The NLRB’s BFI decision currently is on appeal to the United States Court of Appeals for the District of Columbia Circuit. Seyfarth Shaw represents the appellant, Browning-Ferris Industries of California, Inc., in that case.
Under the NLRB’s new proposed rule, employers may be found to be a joint-employer of another employer’s employees only if it possesses and “exercises substantial, direct and immediate control over the essential terms and conditions of employment and has done so in a manner that is not limited and routine. Indirect influence and contractual reservations of authority no longer would be sufficient to establish a joint-employer relationship.”
Proposed Rule and Examples
§ 103.40: Joint employers
An employer, as defined by Section 2(2) of the National Labor Relations Act (the Act), may be considered a joint employer of a separate employer’s employees only if the two employers share or codetermine the employees’ essential terms and conditions of employment, such as hiring, firing, discipline, supervision, and direction. A putative joint employer must possess and actually exercise substantial direct and immediate control over the employees’ essential terms and conditions of employment in a manner that is not limited and routine.
EXAMPLE 1 to § 103.40. Company A supplies labor to Company B. The business contract between Company A and Company B is a “cost plus” arrangement that establishes a maximum reimbursable labor expense while leaving Company A free to set the wages and benefits of its employees as it sees fit. Company B does not possess and has not exercised direct and immediate control over the employees’ wage rates and benefits.
EXAMPLE 2 to § 103.40. Company A supplies labor to Company B. The business contract between Company A and Company B establishes the wage rate that Company A must pay to its employees, leaving A without discretion to depart from the contractual rate. Company B has possessed and exercised direct and immediate control over the employees’ wage rates.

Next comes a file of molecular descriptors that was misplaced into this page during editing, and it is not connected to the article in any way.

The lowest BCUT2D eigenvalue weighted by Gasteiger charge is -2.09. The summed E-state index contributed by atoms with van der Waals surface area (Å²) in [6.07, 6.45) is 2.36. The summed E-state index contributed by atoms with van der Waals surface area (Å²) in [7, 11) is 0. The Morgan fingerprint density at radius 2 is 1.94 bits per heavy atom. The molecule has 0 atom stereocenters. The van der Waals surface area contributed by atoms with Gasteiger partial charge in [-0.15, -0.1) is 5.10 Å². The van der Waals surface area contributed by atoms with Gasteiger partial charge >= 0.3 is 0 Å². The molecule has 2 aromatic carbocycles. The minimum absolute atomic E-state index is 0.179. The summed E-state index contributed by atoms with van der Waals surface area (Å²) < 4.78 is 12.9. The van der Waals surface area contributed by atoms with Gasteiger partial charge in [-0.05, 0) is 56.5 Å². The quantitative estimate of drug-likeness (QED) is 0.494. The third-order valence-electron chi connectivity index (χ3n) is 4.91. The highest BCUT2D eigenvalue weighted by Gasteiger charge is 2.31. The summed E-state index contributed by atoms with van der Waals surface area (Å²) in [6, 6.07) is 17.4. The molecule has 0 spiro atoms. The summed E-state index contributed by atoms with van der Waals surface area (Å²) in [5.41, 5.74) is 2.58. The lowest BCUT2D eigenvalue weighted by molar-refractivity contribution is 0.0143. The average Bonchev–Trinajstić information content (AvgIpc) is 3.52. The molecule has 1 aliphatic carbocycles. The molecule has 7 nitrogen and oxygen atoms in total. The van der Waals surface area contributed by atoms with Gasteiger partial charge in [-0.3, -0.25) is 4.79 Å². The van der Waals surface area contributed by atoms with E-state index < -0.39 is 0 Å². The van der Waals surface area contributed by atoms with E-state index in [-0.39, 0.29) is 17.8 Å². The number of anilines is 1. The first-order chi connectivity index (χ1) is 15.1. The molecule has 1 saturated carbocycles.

EXAMPLE 3 to § 103.40. Company A supplies line workers and first-line supervisors to Company B at B’s manufacturing plant. On-site managers employed by Company B regularly complain to A’s supervisors about defective products coming off the assembly line. In response to those complaints and to remedy the deficiencies, Company A’s supervisors decide to reassign employees and switch the order in which several tasks are performed. Company B has not exercised direct and immediate control over Company A’s lineworkers’ essential terms and conditions of employment.
EXAMPLE 4 to § 103.40. Company A supplies line workers and first-line supervisors to Company B at B’s manufacturing plant. Company B also employs supervisors on site who regularly require the Company A supervisors to relay detailed supervisory instructions regarding how employees are to perform their work. As required, Company A supervisors relay those instructions to the line workers. Company B possesses and exercises direct and immediate control over Company A’s line workers. The fact that Company B conveys its supervisory commands through Company A’s supervisors rather than directly to Company A’s line workers fails to negate the direct and immediate supervisory control.
EXAMPLE 5 to § 103.40. Under the terms of a franchise agreement, Franchisor requires Franchisee to operate Franchisee’s store between the hours of 6:00 a.m. and 11:00 p.m. Franchisor does not participate in individual scheduling assignments or preclude Franchisee from selecting shift durations. Franchisor has not exercised direct and immediate control over essential terms and conditions of employment of Franchisee’s employees.
EXAMPLE 6 to § 103.40. Under the terms of a franchise agreement, Franchisor and Franchisee agree to the particular health insurance plan and 401(k) plan that the Franchisee must make available to its workers. Franchisor has exercised direct and immediate control over essential employment terms and conditions of Franchisee’s employees.